Progress vs Results. It’s an age-old tension that, in sports fandom, often brings to bear what feels like divergent paths: slow-and-steady improvement over the immediacy of winning now, future be damned. On fan blogs and across Twitter, it’s easy to use these two items as cudgels against the other. Those that hold to a measured approach do not want success enough or are not willing to lay it all on the line to win now. Those that want to win now, often don’t look towards tomorrow and chafe at words like “sustainability.”
There isn’t a wrong way to success, but a path that ensures the project doesn’t go under during turnover is important. And in an industry that is built on turnover, implementing systems that will survive beyond one manager or one key player are necessary.
To that end, we may now, finally, be seeing a new dawn at Liverpool Football Club with the Reds not only seeing improvement in key areas on the pitch, but seeing it off it as well. Following a solid run of results in the past three weeks, all of which have taken place after the departure of club talisman, Philippe Coutinho, the club now stand to both advance in this year’s Champions League competition while also securing a berth in next year’s tournament. And they currently sit second in the league to boot.
Now, this may all seem a bit premature, but other, smarter folks have already made the case for the mathematical prospects of us finishing Top 4, and we all know that Porto faces very steep odds in the name of needing to score 6 at Anfield after the dominant performance by the Reds in the first leg of their tie. We are, for the first time since Rafa’s stint at the helm, looking at back-to-back years of Champions League play.
And all of that would be a small accomplishment when you consider a club with the history and stature of Liverpool, but as a fan that came in right after Benitez’s departure and under the specter of administration (not to mention the Hodgepodge and Christian Fucking Poulsen), well, the present feels leagues away from those dark days. If you were with us back on the old iteration of The Liverpool Offside, you might remember a pattern to some of the articles that often ran in this fashion: things are bad, then they’re ok, then we realize things are bad and it’ll never get better. It was the time of the false dawn.
It was easy to see how it could, as well. While Fenway Sports Group managed to save the squad from administration, the pre-Klopp era reads very much like two steps forward and three steps back: lose Fernando Torres, but sign Suarez; win the League Cup, but fail to qualify for Europe; qualify for Europe, but be toothless. All the while, emerging talents like Suarez and Sterling were unearthed only to have the club’s inability to retain them push the club back. It was a treadmill of sorts.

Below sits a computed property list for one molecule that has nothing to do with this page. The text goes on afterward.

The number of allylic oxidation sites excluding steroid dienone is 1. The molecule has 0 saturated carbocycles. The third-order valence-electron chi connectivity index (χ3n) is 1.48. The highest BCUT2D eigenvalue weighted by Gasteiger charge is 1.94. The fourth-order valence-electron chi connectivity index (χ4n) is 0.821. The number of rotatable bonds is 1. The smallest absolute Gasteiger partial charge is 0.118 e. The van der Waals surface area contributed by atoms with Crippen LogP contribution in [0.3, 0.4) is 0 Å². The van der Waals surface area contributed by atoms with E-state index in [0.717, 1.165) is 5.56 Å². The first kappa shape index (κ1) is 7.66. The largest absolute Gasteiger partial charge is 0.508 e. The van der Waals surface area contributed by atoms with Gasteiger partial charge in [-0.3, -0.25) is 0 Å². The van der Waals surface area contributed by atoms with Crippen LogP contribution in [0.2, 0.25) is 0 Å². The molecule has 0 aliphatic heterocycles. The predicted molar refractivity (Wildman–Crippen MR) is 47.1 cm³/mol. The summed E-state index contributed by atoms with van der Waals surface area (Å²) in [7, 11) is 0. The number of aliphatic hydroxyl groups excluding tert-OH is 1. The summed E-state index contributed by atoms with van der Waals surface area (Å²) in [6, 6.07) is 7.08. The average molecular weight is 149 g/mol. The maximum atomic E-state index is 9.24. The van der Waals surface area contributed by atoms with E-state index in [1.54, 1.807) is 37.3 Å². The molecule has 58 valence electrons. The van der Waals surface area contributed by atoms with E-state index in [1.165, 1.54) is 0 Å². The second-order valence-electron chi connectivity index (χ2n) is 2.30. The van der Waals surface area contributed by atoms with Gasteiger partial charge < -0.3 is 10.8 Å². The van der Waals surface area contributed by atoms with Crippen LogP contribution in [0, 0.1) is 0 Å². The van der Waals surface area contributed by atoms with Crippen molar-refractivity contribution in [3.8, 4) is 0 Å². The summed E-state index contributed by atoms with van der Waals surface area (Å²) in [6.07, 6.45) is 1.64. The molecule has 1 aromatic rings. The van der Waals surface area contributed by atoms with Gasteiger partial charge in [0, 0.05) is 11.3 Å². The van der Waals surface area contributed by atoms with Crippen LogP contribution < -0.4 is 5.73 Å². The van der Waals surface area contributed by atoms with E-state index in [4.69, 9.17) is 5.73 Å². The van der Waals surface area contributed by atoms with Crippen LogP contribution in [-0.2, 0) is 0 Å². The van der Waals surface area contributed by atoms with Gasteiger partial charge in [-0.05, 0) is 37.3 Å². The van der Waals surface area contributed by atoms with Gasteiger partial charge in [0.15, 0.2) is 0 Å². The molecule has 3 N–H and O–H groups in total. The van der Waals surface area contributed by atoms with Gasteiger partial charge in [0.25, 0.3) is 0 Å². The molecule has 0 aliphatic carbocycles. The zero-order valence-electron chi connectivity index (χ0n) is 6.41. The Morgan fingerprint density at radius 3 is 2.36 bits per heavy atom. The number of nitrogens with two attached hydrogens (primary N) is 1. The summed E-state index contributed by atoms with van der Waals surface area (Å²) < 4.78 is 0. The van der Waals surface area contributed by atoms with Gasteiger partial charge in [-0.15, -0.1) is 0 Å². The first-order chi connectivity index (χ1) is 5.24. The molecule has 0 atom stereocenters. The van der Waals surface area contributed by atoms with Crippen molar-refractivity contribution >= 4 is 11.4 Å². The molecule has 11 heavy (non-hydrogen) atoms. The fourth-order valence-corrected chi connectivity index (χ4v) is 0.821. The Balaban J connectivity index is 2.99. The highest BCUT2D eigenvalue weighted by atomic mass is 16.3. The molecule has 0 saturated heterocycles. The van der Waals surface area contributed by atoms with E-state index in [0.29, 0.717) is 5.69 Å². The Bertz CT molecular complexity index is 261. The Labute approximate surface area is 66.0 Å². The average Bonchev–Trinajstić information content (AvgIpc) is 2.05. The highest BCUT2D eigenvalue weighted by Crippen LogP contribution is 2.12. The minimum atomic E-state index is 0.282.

But what we may have failed to see is how FSG and the club’s hierarchy have quietly grown over that time. While it was painful (for some) lose talents like Suarez or Coutinho, maintaining a sensible wage structure has meant that the club has not been in danger of going into administration, avoiding becoming The Next Leeds as many feared at the time. Further, the transfer committee/personnel evaluators have learned from their mistakes. No longer are we signing the likes of Charlie Adam, Stewart Downing, and even Christian Benteke. Some of the variance is certainly owed to the club needing to fill multiple holes and take gambles. Some of which have panned out - Jordan Henderson, Daniel Sturridge, and Philippe Coutinho being great examples of that. But as the club has shortened their transfer lists, aimed solely for upgrades to the starting XI, we’ve moved into an era where the bench now features the quality of Adam Lallana, James Milner, Danny Ings, Alberto Moreno, and Nathaniel Clyne. Competition at nearly all positions and with a young and healthy core of superstars to boot, there is no reason to believe the good times can’t keep coming - even with the likes of Philippe Coutinho having left the club. Gone are the days of variance both in the transfer market and in the standings. We are settling into an era of real expectation. An era of hope.
And that brings us to now. It is a strange thing to see a squad this good and not be more excited. It is also understandable, though, considering the unlikely circumstance of Manchester City having trotted out to such a commanding lead in the title race early. But we are supporting a club that is alive in Europe’s top competition, looks all-but-certain to qualify for next year’s edition, is sitting at second place surrounded by clubs whose spending dwarfs the club, coached by a charismatic and lovable manager, and filled with footballers that clearly love their football, their club, and each other.
This is not a coronation; we don’t have titles yet. But that it looks like a real distinct possibility over the next few years is cause for celebration after years in the wilderness. We are living at the edge of a bright future. Enjoy the run-in, Reds. It’s been a long time coming.